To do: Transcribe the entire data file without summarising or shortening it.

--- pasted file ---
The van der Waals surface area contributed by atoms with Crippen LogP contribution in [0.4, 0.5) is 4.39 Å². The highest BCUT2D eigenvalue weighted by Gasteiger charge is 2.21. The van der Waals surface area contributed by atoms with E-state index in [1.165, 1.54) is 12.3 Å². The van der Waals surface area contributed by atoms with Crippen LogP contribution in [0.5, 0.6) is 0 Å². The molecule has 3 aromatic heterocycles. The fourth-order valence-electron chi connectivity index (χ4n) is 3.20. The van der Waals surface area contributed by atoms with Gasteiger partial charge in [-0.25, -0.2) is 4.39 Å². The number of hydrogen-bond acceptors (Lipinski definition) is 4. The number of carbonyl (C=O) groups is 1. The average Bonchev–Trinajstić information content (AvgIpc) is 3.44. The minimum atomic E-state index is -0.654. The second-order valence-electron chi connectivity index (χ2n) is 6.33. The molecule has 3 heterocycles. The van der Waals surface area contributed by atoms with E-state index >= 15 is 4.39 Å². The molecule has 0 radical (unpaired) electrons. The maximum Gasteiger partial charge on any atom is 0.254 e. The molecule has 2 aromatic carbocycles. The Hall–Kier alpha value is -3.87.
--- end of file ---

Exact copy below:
The van der Waals surface area contributed by atoms with Crippen LogP contribution in [0.4, 0.5) is 4.39 Å². The highest BCUT2D eigenvalue weighted by Gasteiger charge is 2.21. The van der Waals surface area contributed by atoms with E-state index in [1.165, 1.54) is 12.3 Å². The van der Waals surface area contributed by atoms with Crippen LogP contribution in [0.5, 0.6) is 0 Å². The molecule has 3 aromatic heterocycles. The fourth-order valence-electron chi connectivity index (χ4n) is 3.20. The van der Waals surface area contributed by atoms with Gasteiger partial charge in [-0.25, -0.2) is 4.39 Å². The number of hydrogen-bond acceptors (Lipinski definition) is 4. The number of carbonyl (C=O) groups is 1. The average Bonchev–Trinajstić information content (AvgIpc) is 3.44. The minimum atomic E-state index is -0.654. The second-order valence-electron chi connectivity index (χ2n) is 6.33. The molecule has 3 heterocycles. The van der Waals surface area contributed by atoms with E-state index >= 15 is 4.39 Å². The molecule has 0 radical (unpaired) electrons. The maximum Gasteiger partial charge on any atom is 0.254 e. The molecule has 2 aromatic carbocycles. The Hall–Kier alpha value is -3.87.